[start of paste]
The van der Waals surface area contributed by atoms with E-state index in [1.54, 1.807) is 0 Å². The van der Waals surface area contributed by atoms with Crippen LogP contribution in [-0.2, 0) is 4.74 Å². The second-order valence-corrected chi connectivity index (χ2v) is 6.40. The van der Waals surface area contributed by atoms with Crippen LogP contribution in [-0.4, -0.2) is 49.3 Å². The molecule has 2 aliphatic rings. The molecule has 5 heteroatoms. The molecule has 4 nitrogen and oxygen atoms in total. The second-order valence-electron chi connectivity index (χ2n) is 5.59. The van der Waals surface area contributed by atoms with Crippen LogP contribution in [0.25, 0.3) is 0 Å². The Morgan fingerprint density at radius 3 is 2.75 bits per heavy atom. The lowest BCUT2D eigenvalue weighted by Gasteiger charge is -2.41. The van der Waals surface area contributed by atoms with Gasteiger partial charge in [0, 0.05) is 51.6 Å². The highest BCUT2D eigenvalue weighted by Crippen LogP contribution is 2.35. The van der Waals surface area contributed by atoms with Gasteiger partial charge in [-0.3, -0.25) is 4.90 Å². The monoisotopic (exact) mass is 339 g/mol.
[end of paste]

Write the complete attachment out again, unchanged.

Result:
The van der Waals surface area contributed by atoms with E-state index in [1.54, 1.807) is 0 Å². The van der Waals surface area contributed by atoms with Crippen LogP contribution in [-0.2, 0) is 4.74 Å². The second-order valence-corrected chi connectivity index (χ2v) is 6.40. The van der Waals surface area contributed by atoms with Crippen LogP contribution in [-0.4, -0.2) is 49.3 Å². The molecule has 2 aliphatic rings. The molecule has 5 heteroatoms. The molecule has 4 nitrogen and oxygen atoms in total. The second-order valence-electron chi connectivity index (χ2n) is 5.59. The van der Waals surface area contributed by atoms with Crippen LogP contribution in [0.25, 0.3) is 0 Å². The Morgan fingerprint density at radius 3 is 2.75 bits per heavy atom. The lowest BCUT2D eigenvalue weighted by Gasteiger charge is -2.41. The van der Waals surface area contributed by atoms with Gasteiger partial charge in [0, 0.05) is 51.6 Å². The highest BCUT2D eigenvalue weighted by Crippen LogP contribution is 2.35. The van der Waals surface area contributed by atoms with Gasteiger partial charge in [-0.3, -0.25) is 4.90 Å². The monoisotopic (exact) mass is 339 g/mol.